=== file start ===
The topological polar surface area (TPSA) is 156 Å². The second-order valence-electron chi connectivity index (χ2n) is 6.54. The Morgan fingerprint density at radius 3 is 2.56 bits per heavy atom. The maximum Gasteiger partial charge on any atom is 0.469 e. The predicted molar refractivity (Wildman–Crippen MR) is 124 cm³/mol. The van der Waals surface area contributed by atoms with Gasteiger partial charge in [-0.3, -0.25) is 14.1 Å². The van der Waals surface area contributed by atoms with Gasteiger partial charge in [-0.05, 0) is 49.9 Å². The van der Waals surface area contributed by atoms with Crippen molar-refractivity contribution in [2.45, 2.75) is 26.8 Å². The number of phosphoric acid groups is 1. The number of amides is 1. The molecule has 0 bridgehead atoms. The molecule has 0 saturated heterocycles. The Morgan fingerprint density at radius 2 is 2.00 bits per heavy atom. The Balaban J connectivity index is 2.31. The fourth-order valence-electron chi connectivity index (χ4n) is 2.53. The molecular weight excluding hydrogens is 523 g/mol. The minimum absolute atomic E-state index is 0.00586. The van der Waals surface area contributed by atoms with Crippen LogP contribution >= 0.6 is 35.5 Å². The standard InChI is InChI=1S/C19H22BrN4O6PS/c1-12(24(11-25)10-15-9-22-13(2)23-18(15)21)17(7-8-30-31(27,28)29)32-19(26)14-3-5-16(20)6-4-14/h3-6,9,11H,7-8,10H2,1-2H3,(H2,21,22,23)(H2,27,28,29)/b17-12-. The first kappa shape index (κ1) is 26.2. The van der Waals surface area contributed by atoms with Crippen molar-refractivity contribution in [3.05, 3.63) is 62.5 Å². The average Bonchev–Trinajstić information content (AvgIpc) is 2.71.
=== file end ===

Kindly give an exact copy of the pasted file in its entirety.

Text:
The topological polar surface area (TPSA) is 156 Å². The second-order valence-electron chi connectivity index (χ2n) is 6.54. The Morgan fingerprint density at radius 3 is 2.56 bits per heavy atom. The maximum Gasteiger partial charge on any atom is 0.469 e. The predicted molar refractivity (Wildman–Crippen MR) is 124 cm³/mol. The van der Waals surface area contributed by atoms with Gasteiger partial charge in [-0.3, -0.25) is 14.1 Å². The van der Waals surface area contributed by atoms with Gasteiger partial charge in [-0.05, 0) is 49.9 Å². The van der Waals surface area contributed by atoms with Crippen molar-refractivity contribution in [2.45, 2.75) is 26.8 Å². The number of phosphoric acid groups is 1. The number of amides is 1. The molecule has 0 bridgehead atoms. The molecule has 0 saturated heterocycles. The Morgan fingerprint density at radius 2 is 2.00 bits per heavy atom. The Balaban J connectivity index is 2.31. The fourth-order valence-electron chi connectivity index (χ4n) is 2.53. The molecular weight excluding hydrogens is 523 g/mol. The minimum absolute atomic E-state index is 0.00586. The van der Waals surface area contributed by atoms with Crippen LogP contribution >= 0.6 is 35.5 Å². The standard InChI is InChI=1S/C19H22BrN4O6PS/c1-12(24(11-25)10-15-9-22-13(2)23-18(15)21)17(7-8-30-31(27,28)29)32-19(26)14-3-5-16(20)6-4-14/h3-6,9,11H,7-8,10H2,1-2H3,(H2,21,22,23)(H2,27,28,29)/b17-12-. The first kappa shape index (κ1) is 26.2. The van der Waals surface area contributed by atoms with Crippen molar-refractivity contribution in [3.05, 3.63) is 62.5 Å². The average Bonchev–Trinajstić information content (AvgIpc) is 2.71.